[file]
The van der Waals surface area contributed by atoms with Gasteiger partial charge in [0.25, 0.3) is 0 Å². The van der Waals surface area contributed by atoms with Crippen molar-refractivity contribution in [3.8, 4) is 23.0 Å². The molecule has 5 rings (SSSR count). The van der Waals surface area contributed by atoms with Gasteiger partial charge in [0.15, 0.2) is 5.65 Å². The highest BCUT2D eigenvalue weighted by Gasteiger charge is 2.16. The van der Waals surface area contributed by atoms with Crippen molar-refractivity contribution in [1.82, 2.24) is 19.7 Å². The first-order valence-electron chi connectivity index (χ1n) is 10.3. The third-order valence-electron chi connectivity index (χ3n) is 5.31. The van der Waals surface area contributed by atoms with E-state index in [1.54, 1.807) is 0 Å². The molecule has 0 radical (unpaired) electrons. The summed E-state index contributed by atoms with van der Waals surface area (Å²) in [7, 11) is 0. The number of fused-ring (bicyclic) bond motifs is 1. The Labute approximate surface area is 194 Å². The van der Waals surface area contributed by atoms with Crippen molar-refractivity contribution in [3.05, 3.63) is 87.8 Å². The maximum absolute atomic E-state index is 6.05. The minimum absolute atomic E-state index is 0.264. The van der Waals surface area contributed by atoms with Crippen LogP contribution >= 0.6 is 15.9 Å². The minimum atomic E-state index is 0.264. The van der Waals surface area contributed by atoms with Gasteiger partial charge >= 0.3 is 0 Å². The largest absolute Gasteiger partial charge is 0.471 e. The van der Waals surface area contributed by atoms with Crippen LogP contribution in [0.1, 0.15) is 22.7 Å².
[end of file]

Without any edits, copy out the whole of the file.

The van der Waals surface area contributed by atoms with Gasteiger partial charge in [0.25, 0.3) is 0 Å². The van der Waals surface area contributed by atoms with Crippen molar-refractivity contribution in [3.8, 4) is 23.0 Å². The molecule has 5 rings (SSSR count). The van der Waals surface area contributed by atoms with Gasteiger partial charge in [0.15, 0.2) is 5.65 Å². The highest BCUT2D eigenvalue weighted by Gasteiger charge is 2.16. The van der Waals surface area contributed by atoms with Crippen molar-refractivity contribution in [1.82, 2.24) is 19.7 Å². The first-order valence-electron chi connectivity index (χ1n) is 10.3. The third-order valence-electron chi connectivity index (χ3n) is 5.31. The van der Waals surface area contributed by atoms with E-state index in [1.54, 1.807) is 0 Å². The molecule has 0 radical (unpaired) electrons. The summed E-state index contributed by atoms with van der Waals surface area (Å²) in [7, 11) is 0. The number of fused-ring (bicyclic) bond motifs is 1. The Labute approximate surface area is 194 Å². The van der Waals surface area contributed by atoms with Crippen molar-refractivity contribution in [3.05, 3.63) is 87.8 Å². The maximum absolute atomic E-state index is 6.05. The minimum absolute atomic E-state index is 0.264. The van der Waals surface area contributed by atoms with Crippen LogP contribution >= 0.6 is 15.9 Å². The minimum atomic E-state index is 0.264. The van der Waals surface area contributed by atoms with Gasteiger partial charge >= 0.3 is 0 Å². The largest absolute Gasteiger partial charge is 0.471 e. The van der Waals surface area contributed by atoms with Crippen LogP contribution in [0.1, 0.15) is 22.7 Å².